Friday, September 18, 2009

Board of Trustees Meets September 22-23

The CSU Board of Trustees meets Tuesday and Wednesday, September 22-23, 2009.

The Trustees begin in closed session to cover presidential evaluations and litigation. The litigation is the Donselman vs. CSU Board of Trustees case, in which students are suing the CSU for increasing fees, and billing students again, after students had already registered and paid for classes.

The Committee on Collective Bargaining meets in closed session for a status report, then kicks off the open committee meetings at (approximately) 11:15 a.m. on Tuesday.

2009-2010 Budget

From the 2009-2010 Budget report in the agenda:

[A]ctions by the Legislature and Governor resulted in a revised revenue shortfall of $564 million. In addition, the CSU faces mandatory costs for 2009-10 of approximately $40 million, resulting in a total budget gap of $604 million. The actions taken by the Board and Chancellor in July address this gap as follows:

  • Furloughs $273 million (45 percent of gap)
  • Additional increase in State University Fee $157 million ( 26 percent)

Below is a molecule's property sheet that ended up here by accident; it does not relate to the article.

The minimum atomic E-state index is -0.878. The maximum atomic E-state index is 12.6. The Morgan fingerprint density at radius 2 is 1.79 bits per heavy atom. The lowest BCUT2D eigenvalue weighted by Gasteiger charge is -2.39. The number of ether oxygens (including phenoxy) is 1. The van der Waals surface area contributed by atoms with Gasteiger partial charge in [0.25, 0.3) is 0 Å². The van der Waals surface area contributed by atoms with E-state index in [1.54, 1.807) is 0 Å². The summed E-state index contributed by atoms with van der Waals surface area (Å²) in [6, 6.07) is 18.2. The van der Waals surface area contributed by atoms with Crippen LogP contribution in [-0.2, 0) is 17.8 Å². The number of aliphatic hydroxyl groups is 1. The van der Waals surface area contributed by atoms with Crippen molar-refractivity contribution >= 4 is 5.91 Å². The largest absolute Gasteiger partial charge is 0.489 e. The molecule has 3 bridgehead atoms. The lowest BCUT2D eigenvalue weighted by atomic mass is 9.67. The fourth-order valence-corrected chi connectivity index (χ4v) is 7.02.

• Increase in nonresident tuition $11 million (2 percent)
  • Campus-directed cuts $163 million (27 percent)

Notwithstanding the revision of the 2009-10 budget act, the condition of the State General Fund remains precarious. The reserve built into the State budget is extraordinarily small and could be wiped out by any number of events, including State expenditures to fight fires. The budget’s balance is also at risk on the basis of various assumptions that may prove to be unrealistic. Most importantly, State revenues could fall short of projections by billions of dollars due to the extreme sensitivity of the State’s tax structure to the course of the State’s economy.

Select Agenda Items

  • Ratification of a collective bargaining agreement for Unit 6 with the State Employees’ Trades Council-United (SETC). SETC recently ratified this contract and voted to reject furloughs in favor of layoffs.
  • Review of vice presidential compensation (See page 5 of the Committee on University and Faculty Personnel agenda for a table)
  • Report on relocation expenses for Benjamin Quillian, appointed Executive Vice Chancellor and Chief Financial Officer in September 2008: $41,176.11 for relocation of household ($39,758 authorized) and $52,660.00 for home sale fees and expenses ($67,500 authorized).
  • The legislative report lists 7 pages of bills. Here are some of the bills of interest to the CSU:
    • AB 1222: Removes the 2011 sunset date on the CSU and UC's ability to release (rent) alumni personal information, without consent, for affinity marketing campaigns
    • AB 24: Requires CSU to conduct a feasibility study on a CSU campus in Chula Vista (San Diego County)
    • AB 220: Would put a bond for a unspecified amount on the ballot, for Kindergarten-University public education. The CSU supports this bill.